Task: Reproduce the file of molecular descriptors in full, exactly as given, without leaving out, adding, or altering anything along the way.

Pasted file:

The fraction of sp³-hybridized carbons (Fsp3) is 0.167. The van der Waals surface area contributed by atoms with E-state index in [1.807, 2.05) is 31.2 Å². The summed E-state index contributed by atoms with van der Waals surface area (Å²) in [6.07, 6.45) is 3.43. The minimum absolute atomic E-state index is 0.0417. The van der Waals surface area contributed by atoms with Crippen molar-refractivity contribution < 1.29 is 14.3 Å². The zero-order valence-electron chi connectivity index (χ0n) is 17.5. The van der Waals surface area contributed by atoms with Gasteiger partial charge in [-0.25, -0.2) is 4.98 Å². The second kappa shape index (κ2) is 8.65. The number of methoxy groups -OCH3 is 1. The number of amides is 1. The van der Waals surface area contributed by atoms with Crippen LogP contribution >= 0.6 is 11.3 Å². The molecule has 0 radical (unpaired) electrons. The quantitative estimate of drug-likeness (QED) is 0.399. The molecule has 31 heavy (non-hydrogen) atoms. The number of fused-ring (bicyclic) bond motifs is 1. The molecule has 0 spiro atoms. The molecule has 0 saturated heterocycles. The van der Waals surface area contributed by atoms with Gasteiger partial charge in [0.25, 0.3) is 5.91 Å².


The fraction of sp³-hybridized carbons (Fsp3) is 0.167. The van der Waals surface area contributed by atoms with E-state index in [1.807, 2.05) is 31.2 Å². The summed E-state index contributed by atoms with van der Waals surface area (Å²) in [6.07, 6.45) is 3.43. The minimum absolute atomic E-state index is 0.0417. The van der Waals surface area contributed by atoms with Crippen molar-refractivity contribution < 1.29 is 14.3 Å². The zero-order valence-electron chi connectivity index (χ0n) is 17.5. The van der Waals surface area contributed by atoms with Gasteiger partial charge in [-0.25, -0.2) is 4.98 Å². The second kappa shape index (κ2) is 8.65. The number of methoxy groups -OCH3 is 1. The number of amides is 1. The van der Waals surface area contributed by atoms with Crippen LogP contribution >= 0.6 is 11.3 Å². The molecule has 0 radical (unpaired) electrons. The quantitative estimate of drug-likeness (QED) is 0.399. The molecule has 31 heavy (non-hydrogen) atoms. The number of fused-ring (bicyclic) bond motifs is 1. The molecule has 0 spiro atoms. The molecule has 0 saturated heterocycles. The van der Waals surface area contributed by atoms with Gasteiger partial charge in [0.25, 0.3) is 5.91 Å².